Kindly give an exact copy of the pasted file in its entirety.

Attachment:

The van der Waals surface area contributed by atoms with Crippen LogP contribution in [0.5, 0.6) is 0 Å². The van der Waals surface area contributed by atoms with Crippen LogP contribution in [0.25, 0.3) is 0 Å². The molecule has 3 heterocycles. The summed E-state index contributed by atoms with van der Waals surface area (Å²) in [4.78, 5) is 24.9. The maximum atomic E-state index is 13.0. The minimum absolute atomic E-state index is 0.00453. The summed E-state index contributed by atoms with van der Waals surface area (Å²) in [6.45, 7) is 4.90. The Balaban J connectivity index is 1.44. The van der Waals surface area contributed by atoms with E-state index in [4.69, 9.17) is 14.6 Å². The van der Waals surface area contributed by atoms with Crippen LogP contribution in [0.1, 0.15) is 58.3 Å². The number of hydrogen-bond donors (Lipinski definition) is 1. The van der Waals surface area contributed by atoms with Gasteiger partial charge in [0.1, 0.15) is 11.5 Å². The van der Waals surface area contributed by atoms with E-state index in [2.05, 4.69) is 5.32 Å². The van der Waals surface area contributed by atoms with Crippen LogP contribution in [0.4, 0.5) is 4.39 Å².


The van der Waals surface area contributed by atoms with Crippen LogP contribution in [0.5, 0.6) is 0 Å². The van der Waals surface area contributed by atoms with Crippen LogP contribution in [0.25, 0.3) is 0 Å². The molecule has 3 heterocycles. The summed E-state index contributed by atoms with van der Waals surface area (Å²) in [4.78, 5) is 24.9. The maximum atomic E-state index is 13.0. The minimum absolute atomic E-state index is 0.00453. The summed E-state index contributed by atoms with van der Waals surface area (Å²) in [6.45, 7) is 4.90. The Balaban J connectivity index is 1.44. The van der Waals surface area contributed by atoms with E-state index in [4.69, 9.17) is 14.6 Å². The van der Waals surface area contributed by atoms with Crippen LogP contribution in [0.1, 0.15) is 58.3 Å². The number of hydrogen-bond donors (Lipinski definition) is 1. The van der Waals surface area contributed by atoms with Gasteiger partial charge in [0.1, 0.15) is 11.5 Å². The van der Waals surface area contributed by atoms with E-state index in [2.05, 4.69) is 5.32 Å². The van der Waals surface area contributed by atoms with Crippen LogP contribution in [0.4, 0.5) is 4.39 Å².